(10)

where is the Heaviside step function and in the last equality we have identified the ReLu activation. To the best of our knowledge, this is the first formal derivation of ReLu, usually obtained heuristically. ReLu should be understood as the noiseless limit of the mean transmitted information across the units, thus explaining the empirical observation that it often outperforms or in multilayer networks. Both ESP and ReLu pass on the expected value of their computation; the latter does that with probability one only if the coarse grained input signal exceeds a threshold, while the former can pass a signal lower than the threshold with a finite probability. In Fig. (1) we plot the three activation functions for . Clearly, ESP encompasses the statistical uncertainty conveyed by each processing unit in estimating the pre-activation value . A positive value of the activation tells the units in the next layer that a certain combination of the previous inputs should be strengthen while a negative value means that it should be weakened, i.e. unlearned; the latter option is absent when using the ReLu function, a feature known to generally slow down learning engel (). In the opposite extreme, the noisy limit , the ESP becomes linear. Therefore, we can consider linear networks as a noisy limit of non linear ones. This process has to be repeated for each and every layer, feeding the post activation distribution of the previous layer as the new empirical distribution, see Eqs. (4) and (9). Therefore, we introduce a layer index for the weights, biases and effective fields: .

We would like to conclude this section noticing that in spin glasses parisi2 (); giardina (), the energy landscape presents an increasing number of degenerate local minima as the temperature is lowered, a feature shared with the Hopfield model of associative memory amit (). The effect of noise in FFNs was recently considered in Ref. pratik (), where an improved optimization algorithm based on the maximum entropy principle was proposed.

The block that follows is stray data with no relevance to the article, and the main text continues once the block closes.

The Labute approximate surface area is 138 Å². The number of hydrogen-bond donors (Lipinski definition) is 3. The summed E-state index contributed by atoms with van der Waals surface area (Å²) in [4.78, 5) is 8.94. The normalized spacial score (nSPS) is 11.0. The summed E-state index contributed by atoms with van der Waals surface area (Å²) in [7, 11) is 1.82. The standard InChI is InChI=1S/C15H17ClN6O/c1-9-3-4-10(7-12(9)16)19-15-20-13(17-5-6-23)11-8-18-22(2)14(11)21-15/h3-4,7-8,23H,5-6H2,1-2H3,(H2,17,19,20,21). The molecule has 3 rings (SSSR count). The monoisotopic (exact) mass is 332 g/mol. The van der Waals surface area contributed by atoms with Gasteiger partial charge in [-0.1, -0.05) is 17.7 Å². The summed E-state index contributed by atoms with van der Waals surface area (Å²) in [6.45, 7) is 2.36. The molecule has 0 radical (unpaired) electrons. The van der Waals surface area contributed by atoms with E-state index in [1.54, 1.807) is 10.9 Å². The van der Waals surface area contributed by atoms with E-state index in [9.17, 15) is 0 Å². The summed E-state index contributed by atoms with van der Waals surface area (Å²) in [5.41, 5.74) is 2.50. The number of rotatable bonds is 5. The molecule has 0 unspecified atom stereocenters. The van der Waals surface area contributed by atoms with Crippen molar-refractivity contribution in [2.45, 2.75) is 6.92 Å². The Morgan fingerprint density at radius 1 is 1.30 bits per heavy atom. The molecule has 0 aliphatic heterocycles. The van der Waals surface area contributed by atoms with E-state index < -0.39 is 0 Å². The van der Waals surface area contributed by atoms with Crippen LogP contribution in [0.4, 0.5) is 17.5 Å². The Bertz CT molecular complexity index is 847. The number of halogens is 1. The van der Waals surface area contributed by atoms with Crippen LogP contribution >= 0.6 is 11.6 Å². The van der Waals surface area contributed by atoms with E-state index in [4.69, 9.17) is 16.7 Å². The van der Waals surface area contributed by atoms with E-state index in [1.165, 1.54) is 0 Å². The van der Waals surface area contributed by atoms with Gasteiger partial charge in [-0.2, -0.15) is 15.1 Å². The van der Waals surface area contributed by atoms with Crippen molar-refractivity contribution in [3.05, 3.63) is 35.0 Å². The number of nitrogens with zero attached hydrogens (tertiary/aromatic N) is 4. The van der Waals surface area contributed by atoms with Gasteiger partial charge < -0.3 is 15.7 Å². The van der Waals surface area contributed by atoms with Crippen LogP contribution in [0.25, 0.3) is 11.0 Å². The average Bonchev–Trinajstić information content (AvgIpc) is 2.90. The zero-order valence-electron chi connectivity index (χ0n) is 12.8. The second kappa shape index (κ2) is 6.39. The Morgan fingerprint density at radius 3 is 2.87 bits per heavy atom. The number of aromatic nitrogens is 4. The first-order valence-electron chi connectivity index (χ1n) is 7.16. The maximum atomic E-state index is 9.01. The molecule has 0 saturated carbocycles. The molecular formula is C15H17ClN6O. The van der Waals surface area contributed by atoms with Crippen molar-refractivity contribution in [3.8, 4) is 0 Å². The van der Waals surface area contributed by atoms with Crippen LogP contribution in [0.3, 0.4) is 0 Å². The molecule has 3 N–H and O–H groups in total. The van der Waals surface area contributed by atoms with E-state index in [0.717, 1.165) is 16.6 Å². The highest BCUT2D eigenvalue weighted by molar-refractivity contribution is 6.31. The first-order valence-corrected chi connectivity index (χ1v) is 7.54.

2.2 Back-propagation: a probabilistic point of view

(a) activation
(b) derivative of the activation
Figure 1: The three activations as a function of for . The difference between the sigmoid (a distribution), ReLu and ESP (expectation values) is evident. For , ESP tends to ReLu.

At the heart of any FFN model is the back propagation algorithm hertz (); bishop (). Forward propagation returns a first “guess” on the value of the learning parameters, that are subsequently adjusted layer by layer by minimizing a properly defined loss function, i.e. the energy of the system. Consider the output layer “L”, then the gradient of the weights is

(11)

where is the residual error, depending on the difference between the network output and the ground truth vector . In the optimization phase we look for the stationary point , where is the set of learning parameters. For a linear network, this condition is strictly satisfied if . However, in a non linear network we can also have . In principle, there may be situations in which is far from zero but , in which case learning will not be effective. For a activation, , commonly known in physics as a phase space factor; it appears e.g. in the collision integral of the Boltzmann equation roberto (), which describes the transition probability from an occupied to an empty state. Ref. tishby1 (); tishby2 () show that there are two distinct phases of learning: empirical error minimization (the residual) and representation learning. Following the discussion of the previous section, we can identify the latter with the task of optimizing . When , i.e. when the signal greatly exceeds the noise, then 6 and the back propagated signal is small, being proportional to . We then have the paradoxical situation in which, although the lower dimensional representation of the information is considered to be relevant, learning is likely to be inefficient.